Did you see it during the All-Star Game? The jerseys worn by every player had a small KIA patch on the left shoulder area, an ad about the size of a golf ball. Jersey manufacturer Adidas had a logo on the other shoulder.
Expect that to become the norm sooner rather than later.
The NBA has been inching toward this for years — this is the second year in a row with an ad on the All-Star jerseys — and when the owners met in Toronto to talk business the majority supported the idea, reports Chris Haynes of the Cleveland Plain Dealer.
The Lakers have a 20-year, $4 billion local television deal — they can afford to take a moral high ground. Other owners who don’t have that kind of cash flow will see things differently. (That Laker broadcast deal does have ratings ties and may end up being worth a little less than estimated — Laker ratings are down 16 percent this season despite the Kobe Bryantfarewell tour.)
While the purists will scream, those little golf-ball size ads are not intrusive or going to destroy the integrity of the game — the NBA isn’t going NASCAR here, nor is this suddenly a European soccer jersey ad placement. It’s a tiny patch. If Kia and McDonalds and other league sponsors want to pay for those ads — revenue that will be split among the teams (exactly how still to be determined) and with the players — it’s not that big a deal.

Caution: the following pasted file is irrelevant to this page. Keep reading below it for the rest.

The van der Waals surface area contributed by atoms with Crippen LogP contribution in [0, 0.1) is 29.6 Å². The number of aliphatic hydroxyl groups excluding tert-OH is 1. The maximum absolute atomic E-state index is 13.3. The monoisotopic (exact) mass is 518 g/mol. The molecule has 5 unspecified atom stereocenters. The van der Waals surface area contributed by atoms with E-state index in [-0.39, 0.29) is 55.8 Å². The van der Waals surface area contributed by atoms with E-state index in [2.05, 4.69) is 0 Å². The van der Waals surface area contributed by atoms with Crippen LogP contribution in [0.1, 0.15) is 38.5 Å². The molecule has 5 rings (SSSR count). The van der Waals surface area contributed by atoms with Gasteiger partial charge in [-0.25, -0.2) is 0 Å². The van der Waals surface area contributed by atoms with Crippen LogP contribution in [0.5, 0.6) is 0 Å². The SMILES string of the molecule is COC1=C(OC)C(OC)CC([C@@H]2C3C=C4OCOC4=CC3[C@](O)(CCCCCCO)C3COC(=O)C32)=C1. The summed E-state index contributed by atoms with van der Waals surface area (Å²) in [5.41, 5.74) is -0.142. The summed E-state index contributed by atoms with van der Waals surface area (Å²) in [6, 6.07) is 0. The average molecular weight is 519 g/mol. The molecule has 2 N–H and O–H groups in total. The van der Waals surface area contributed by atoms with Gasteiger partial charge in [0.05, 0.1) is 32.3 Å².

I’d wager the majority of fans watching either didn’t even notice the KIA ads on the All-Star jerseys, or did and looked right past it the way they do Cheez-Its being in the Big Brother house in that show. Or that key characters driving Hyundais in The Walking Dead. O Playstation getting placement in House of Cards. It’s unobtrusive, and not a slippery slope.
And whether you and Jeanie Buss like it or not, it’s coming. Sooner rather than later.